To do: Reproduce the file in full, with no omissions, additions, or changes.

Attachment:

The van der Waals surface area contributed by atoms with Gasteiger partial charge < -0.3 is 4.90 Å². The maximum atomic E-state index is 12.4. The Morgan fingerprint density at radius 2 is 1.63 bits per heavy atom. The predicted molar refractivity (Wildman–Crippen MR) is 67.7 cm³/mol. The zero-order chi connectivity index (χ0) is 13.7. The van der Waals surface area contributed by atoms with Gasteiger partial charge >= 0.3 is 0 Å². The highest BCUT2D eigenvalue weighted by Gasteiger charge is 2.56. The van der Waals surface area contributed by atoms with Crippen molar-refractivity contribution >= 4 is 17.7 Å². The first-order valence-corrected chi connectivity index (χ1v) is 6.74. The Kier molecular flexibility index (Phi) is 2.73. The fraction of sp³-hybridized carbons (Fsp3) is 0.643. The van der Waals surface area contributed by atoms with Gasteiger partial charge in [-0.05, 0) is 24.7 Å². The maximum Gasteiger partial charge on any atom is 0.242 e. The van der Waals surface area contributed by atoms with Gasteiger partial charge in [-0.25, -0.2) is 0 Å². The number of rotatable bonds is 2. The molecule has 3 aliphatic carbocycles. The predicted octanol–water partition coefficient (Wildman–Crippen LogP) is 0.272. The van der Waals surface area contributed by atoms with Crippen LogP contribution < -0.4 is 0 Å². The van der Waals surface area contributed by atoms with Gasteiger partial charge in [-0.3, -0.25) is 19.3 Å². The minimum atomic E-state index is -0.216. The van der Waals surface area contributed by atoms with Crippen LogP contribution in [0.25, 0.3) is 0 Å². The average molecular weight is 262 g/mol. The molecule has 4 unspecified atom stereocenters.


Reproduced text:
The van der Waals surface area contributed by atoms with Gasteiger partial charge < -0.3 is 4.90 Å². The maximum atomic E-state index is 12.4. The Morgan fingerprint density at radius 2 is 1.63 bits per heavy atom. The predicted molar refractivity (Wildman–Crippen MR) is 67.7 cm³/mol. The zero-order chi connectivity index (χ0) is 13.7. The van der Waals surface area contributed by atoms with Gasteiger partial charge >= 0.3 is 0 Å². The highest BCUT2D eigenvalue weighted by Gasteiger charge is 2.56. The van der Waals surface area contributed by atoms with Crippen molar-refractivity contribution >= 4 is 17.7 Å². The first-order valence-corrected chi connectivity index (χ1v) is 6.74. The Kier molecular flexibility index (Phi) is 2.73. The fraction of sp³-hybridized carbons (Fsp3) is 0.643. The van der Waals surface area contributed by atoms with Gasteiger partial charge in [-0.05, 0) is 24.7 Å². The maximum Gasteiger partial charge on any atom is 0.242 e. The van der Waals surface area contributed by atoms with Gasteiger partial charge in [-0.25, -0.2) is 0 Å². The number of rotatable bonds is 2. The molecule has 3 aliphatic carbocycles. The predicted octanol–water partition coefficient (Wildman–Crippen LogP) is 0.272. The van der Waals surface area contributed by atoms with Crippen LogP contribution < -0.4 is 0 Å². The van der Waals surface area contributed by atoms with Gasteiger partial charge in [-0.3, -0.25) is 19.3 Å². The minimum atomic E-state index is -0.216. The van der Waals surface area contributed by atoms with Crippen LogP contribution in [0.25, 0.3) is 0 Å². The average molecular weight is 262 g/mol. The molecule has 4 unspecified atom stereocenters.